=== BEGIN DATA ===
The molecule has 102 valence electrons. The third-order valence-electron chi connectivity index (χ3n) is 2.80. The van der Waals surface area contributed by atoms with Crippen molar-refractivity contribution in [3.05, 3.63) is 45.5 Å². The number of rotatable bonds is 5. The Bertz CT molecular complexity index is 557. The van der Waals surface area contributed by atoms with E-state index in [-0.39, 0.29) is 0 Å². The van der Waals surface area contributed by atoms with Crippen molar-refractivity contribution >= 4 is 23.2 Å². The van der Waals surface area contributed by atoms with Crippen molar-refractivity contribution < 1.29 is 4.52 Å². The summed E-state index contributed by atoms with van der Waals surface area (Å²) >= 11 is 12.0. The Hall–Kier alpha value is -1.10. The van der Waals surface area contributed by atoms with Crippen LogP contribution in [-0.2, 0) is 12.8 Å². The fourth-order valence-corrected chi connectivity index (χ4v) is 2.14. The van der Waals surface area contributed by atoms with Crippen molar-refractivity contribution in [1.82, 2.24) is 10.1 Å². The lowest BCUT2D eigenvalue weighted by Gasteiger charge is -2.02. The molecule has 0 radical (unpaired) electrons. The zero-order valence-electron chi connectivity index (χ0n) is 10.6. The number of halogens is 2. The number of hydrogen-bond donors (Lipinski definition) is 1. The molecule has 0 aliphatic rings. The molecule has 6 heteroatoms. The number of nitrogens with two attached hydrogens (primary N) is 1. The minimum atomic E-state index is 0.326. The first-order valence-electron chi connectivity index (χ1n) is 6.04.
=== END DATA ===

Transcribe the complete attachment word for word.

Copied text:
The molecule has 102 valence electrons. The third-order valence-electron chi connectivity index (χ3n) is 2.80. The van der Waals surface area contributed by atoms with Crippen molar-refractivity contribution in [3.05, 3.63) is 45.5 Å². The number of rotatable bonds is 5. The Bertz CT molecular complexity index is 557. The van der Waals surface area contributed by atoms with E-state index in [-0.39, 0.29) is 0 Å². The van der Waals surface area contributed by atoms with Crippen molar-refractivity contribution >= 4 is 23.2 Å². The van der Waals surface area contributed by atoms with Crippen molar-refractivity contribution < 1.29 is 4.52 Å². The summed E-state index contributed by atoms with van der Waals surface area (Å²) >= 11 is 12.0. The Hall–Kier alpha value is -1.10. The van der Waals surface area contributed by atoms with Crippen LogP contribution in [-0.2, 0) is 12.8 Å². The fourth-order valence-corrected chi connectivity index (χ4v) is 2.14. The van der Waals surface area contributed by atoms with Crippen molar-refractivity contribution in [1.82, 2.24) is 10.1 Å². The lowest BCUT2D eigenvalue weighted by Gasteiger charge is -2.02. The molecule has 0 radical (unpaired) electrons. The zero-order valence-electron chi connectivity index (χ0n) is 10.6. The number of halogens is 2. The number of hydrogen-bond donors (Lipinski definition) is 1. The molecule has 0 aliphatic rings. The molecule has 6 heteroatoms. The number of nitrogens with two attached hydrogens (primary N) is 1. The minimum atomic E-state index is 0.326. The first-order valence-electron chi connectivity index (χ1n) is 6.04.